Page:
This form of the deity has one head and two arms and stands with the consort, Vajrayogini, their legs in the same position (as in the Newar tradition).
His hair is tied in a chignon topped with a wish-granting jewel and he usually has a visvajra and a crescent moon in his headdress.
She holds a skull cup and a flaying knife, and wears a leopard skin loin cloth and a garland of skulls; he wears a tiger skin and a garland of freshly severed heads and holds a vajra sceptre and a bell across her back.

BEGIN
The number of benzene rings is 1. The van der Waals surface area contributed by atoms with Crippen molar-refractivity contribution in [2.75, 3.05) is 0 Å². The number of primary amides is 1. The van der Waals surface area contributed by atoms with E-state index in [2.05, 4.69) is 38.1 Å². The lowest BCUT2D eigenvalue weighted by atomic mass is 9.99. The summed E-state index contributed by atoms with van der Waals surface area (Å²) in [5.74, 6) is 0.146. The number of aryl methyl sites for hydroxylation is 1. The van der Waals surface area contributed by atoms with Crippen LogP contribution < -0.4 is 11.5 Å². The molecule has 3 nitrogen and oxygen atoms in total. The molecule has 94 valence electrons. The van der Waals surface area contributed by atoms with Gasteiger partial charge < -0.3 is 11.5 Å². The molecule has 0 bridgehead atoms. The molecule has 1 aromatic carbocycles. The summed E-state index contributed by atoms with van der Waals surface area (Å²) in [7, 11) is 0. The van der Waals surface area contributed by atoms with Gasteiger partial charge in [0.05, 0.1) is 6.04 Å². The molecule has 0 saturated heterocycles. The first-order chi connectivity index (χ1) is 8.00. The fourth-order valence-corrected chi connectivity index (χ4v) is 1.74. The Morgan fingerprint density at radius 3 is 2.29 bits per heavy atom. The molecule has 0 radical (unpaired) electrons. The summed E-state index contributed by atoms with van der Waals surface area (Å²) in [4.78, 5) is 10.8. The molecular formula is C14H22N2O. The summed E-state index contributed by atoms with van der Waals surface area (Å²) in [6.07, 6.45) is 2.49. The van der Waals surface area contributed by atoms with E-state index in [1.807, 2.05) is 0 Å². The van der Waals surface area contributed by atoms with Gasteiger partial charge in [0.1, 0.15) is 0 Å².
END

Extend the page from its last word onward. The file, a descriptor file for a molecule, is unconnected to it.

On this more archaic work the low skull-tiara reveals a large visvajra in his headdress and a small crescent moon to his left-hand side.
His consort has both legs around his waist, a Tibetan variant attributed to the teachings of various Mahasiddhas such as Luipa and Maitripa (as explained by John C. Huntington and Dina Bangdel in The Circle of Bliss, Serindia Publications, Chicago, 2003).
Between the 15th and 17th century it is not uncommon for deities, whether seated or standing, to have billowing scarves forming an arch around them.